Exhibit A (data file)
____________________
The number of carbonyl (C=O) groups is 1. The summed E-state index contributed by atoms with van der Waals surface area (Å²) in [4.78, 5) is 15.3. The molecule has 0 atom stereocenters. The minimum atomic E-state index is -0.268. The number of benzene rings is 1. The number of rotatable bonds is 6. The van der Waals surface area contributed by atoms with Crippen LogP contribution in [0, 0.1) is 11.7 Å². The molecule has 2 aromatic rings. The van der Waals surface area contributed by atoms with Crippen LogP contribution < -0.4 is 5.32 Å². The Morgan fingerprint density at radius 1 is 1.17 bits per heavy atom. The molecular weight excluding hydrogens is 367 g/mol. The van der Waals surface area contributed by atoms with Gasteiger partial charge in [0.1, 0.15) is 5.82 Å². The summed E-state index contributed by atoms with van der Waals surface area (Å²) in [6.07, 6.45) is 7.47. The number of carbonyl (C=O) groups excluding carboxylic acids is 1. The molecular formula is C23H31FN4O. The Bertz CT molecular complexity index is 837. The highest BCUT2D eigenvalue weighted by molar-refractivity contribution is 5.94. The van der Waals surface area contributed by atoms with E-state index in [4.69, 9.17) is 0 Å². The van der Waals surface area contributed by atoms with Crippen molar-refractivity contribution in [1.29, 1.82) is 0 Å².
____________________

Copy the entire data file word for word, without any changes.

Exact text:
The number of carbonyl (C=O) groups is 1. The summed E-state index contributed by atoms with van der Waals surface area (Å²) in [4.78, 5) is 15.3. The molecule has 0 atom stereocenters. The minimum atomic E-state index is -0.268. The number of benzene rings is 1. The number of rotatable bonds is 6. The van der Waals surface area contributed by atoms with Crippen LogP contribution in [0, 0.1) is 11.7 Å². The molecule has 2 aromatic rings. The van der Waals surface area contributed by atoms with Crippen LogP contribution < -0.4 is 5.32 Å². The Morgan fingerprint density at radius 1 is 1.17 bits per heavy atom. The molecular weight excluding hydrogens is 367 g/mol. The van der Waals surface area contributed by atoms with Gasteiger partial charge in [0.1, 0.15) is 5.82 Å². The summed E-state index contributed by atoms with van der Waals surface area (Å²) in [6.07, 6.45) is 7.47. The number of carbonyl (C=O) groups excluding carboxylic acids is 1. The molecular formula is C23H31FN4O. The Bertz CT molecular complexity index is 837. The highest BCUT2D eigenvalue weighted by molar-refractivity contribution is 5.94. The van der Waals surface area contributed by atoms with E-state index in [4.69, 9.17) is 0 Å². The van der Waals surface area contributed by atoms with Crippen molar-refractivity contribution in [1.29, 1.82) is 0 Å².